Setting sail Thursday is St Maarten Heineken Regatta, the second event in the International Maxi Association’s inaugural Caribbean Maxi Challenge following on from last week’s RORC Caribbean 600.
Racing is due to take place over four days, from Thursday 3 March concluding on Sunday 6 March, on the waters off St Maarten and between the Franco-Dutch island and its glamorous neighbour, Saint Barts.
Among the competitors is a strong line-up of 60+ft maxi yachts with 10 entered in the CSA 1 class, three more in CSA 3, two in the ‘Island Time’ PY class and another pair of multihulls.
The heavyweight bout this time will be between the much campaigned Farr 100 Leopard 3, with its usual crew of ex-Volvo Ocean Race and America’s Cup stars led by skipper Chris Sherlock, and Wendy Schmidt’s much newer Botin Partners-designed 85 footer Deep Blue. Following her participation in the RORC Caribbean 600 Leopard 3 currently lies fifth in this season’s four event IMA Caribbean Maxi Challenge, while Deep Blue will be getting her first points on the board.
This will be Deep Blue’s first ever race in the Caribbean after making her racing debut in the Mediterranean last season, but her owner and crew are St Maarten Heineken Regatta regulars. “As a team we have probably done five or six, but most of us have done almost 10 in total – it has always been one of our favourite events in the Caribbean season,” says Deep Blue’s tactician and project manager Rob MacMillan.
“It is super-exciting to get back here. It has been forever since we have been together as a team after a couple of complicated years and it is our first regatta on Deep Blue in the Caribbean, which we are pretty excited about.”
So what stands out about the event? “St Maarten Heineken Regatta has always been a great combination of a great party; great sailing; great breeze; great water; great atmosphere in the group here,” MacMillan continues. “It is a cool mix of maxis and cruiser-racers and bareboats. It is a wild scene out on the water. It has always been a kick-off of sorts of our Caribbean season.”
Schmidt’s team returns to St Maarten having won the Maxi class competition when they were last here in 2019 aboard the Swan 80 Selene. The maxi competition looks set to be hotter this year. “It is nice that we’ll be racing against Leopard and some of the VO70s and 65s will be a good challenge for us as well,” concludes MacMillan. Leopard 3 has a waterline length advantage, but Deep Blue is a newer, more thoroughbred racer.
Competition between the former VOR boats is especially strong. In fact, aside from Leopard 3 and Deep Blue 3, they account for the remainder of CSA 1, comprising four VO65s and four of the older, but equally competitive, VO70s. Remarkably four of these eight are Polish, continuing the Baltic state’s strong seafaring tradition.
Among them is Sailing Poland which currently holds second place in the IMA’s Caribbean Maxi Challenge. However following the RORC Caribbean 600, the VO65 is now back with owners Marcin Sutkowski and Robert Gwózdz and their team, including Volvo Ocean Race legend Bouwe Bekking and Danish three time round the world race competitor Jens Dolmer.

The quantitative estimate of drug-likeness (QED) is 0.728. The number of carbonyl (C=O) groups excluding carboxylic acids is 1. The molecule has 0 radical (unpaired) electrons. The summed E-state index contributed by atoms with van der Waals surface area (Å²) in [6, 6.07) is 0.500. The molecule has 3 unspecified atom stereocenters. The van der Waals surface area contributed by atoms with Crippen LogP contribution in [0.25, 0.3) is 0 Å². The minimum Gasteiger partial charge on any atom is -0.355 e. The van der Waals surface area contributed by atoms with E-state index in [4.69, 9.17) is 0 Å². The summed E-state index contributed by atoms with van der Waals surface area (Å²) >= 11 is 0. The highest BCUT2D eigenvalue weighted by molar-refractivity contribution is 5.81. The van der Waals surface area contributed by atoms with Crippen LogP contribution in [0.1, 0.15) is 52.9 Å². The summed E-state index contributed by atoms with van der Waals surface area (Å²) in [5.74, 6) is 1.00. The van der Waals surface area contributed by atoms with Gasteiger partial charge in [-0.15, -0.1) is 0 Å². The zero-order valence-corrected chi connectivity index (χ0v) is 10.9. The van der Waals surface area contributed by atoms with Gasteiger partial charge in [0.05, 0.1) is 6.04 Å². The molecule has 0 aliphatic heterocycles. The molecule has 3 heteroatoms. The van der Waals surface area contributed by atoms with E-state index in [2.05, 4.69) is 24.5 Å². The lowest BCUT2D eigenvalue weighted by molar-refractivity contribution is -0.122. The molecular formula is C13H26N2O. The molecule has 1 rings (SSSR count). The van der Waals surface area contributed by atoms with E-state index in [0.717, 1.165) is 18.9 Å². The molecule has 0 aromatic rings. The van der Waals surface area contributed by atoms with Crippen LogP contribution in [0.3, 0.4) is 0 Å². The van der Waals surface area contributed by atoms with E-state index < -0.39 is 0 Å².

Also on the starting grid is the Polish National Foundation’s striking red and white VO70 I Love Poland (ex-Puma). Skippered by Grzegorz Baranowski and crewed by a group of young Poles, they currently lie fourth in the IMA Caribbean Maxi Challenge. Then there is the VO65 Sisi, skippered by Polish match racer Przemyslaw Tarnacki and the VO70 Ocean Breeze (ex-Telefonica Blue), led by former Vendée Globe skipper Zbigniew ‘Gutek’ Gutkowski.
Many of these ex-VOR boats enter Caribbean regattas with a ‘pay to play’ crew. Among them few are as hard-working as Kees-Jan Bos’ VO70 HYPR (ex-Camper), which has an intense program over the next 12 months spanning the Caribbean, Mediterranean and Baltic before heading south for the Cape2Rio race.
“We offer clients the ‘Volvo experience in all the major sailing events in the Caribbean and Europe,” says HYPR’s skipper Jens Lindner of their business. While it is the HYPR team’s first participation in St Maarten, Lindner has competed here many times before. “It is really nice, because there are many big boats – maxi yachts and Volvo boats competing. Among the VOR boats we all have a similar speed.”
HYPR currently lies eighth in the IMA Caribbean Maxi Challenge and will be looking to improve their position this weekend. “I think the Caribbean Maxi Challenge is a very good approach, because it commits people and boats to doing a group of regattas. Organising a series is always a good idea,” says Lindner.
HYPR – IMA Caribbean Maxi Challenge – photo © James Tomlinson
Deep Blue’s Rob MacMillian agrees: “It is great: I think more maxis should come across to race in the Caribbean. It is one of the best places on earth to sail. The more sailing done here, the better. It is great the maxi class [IMA] has come together so that we can all be in the same place at the same time and have great racing. It seems like the level of racing is really high in the maxi class and we are really pleased to be part of it.”
by James Boyd / International Maxi Association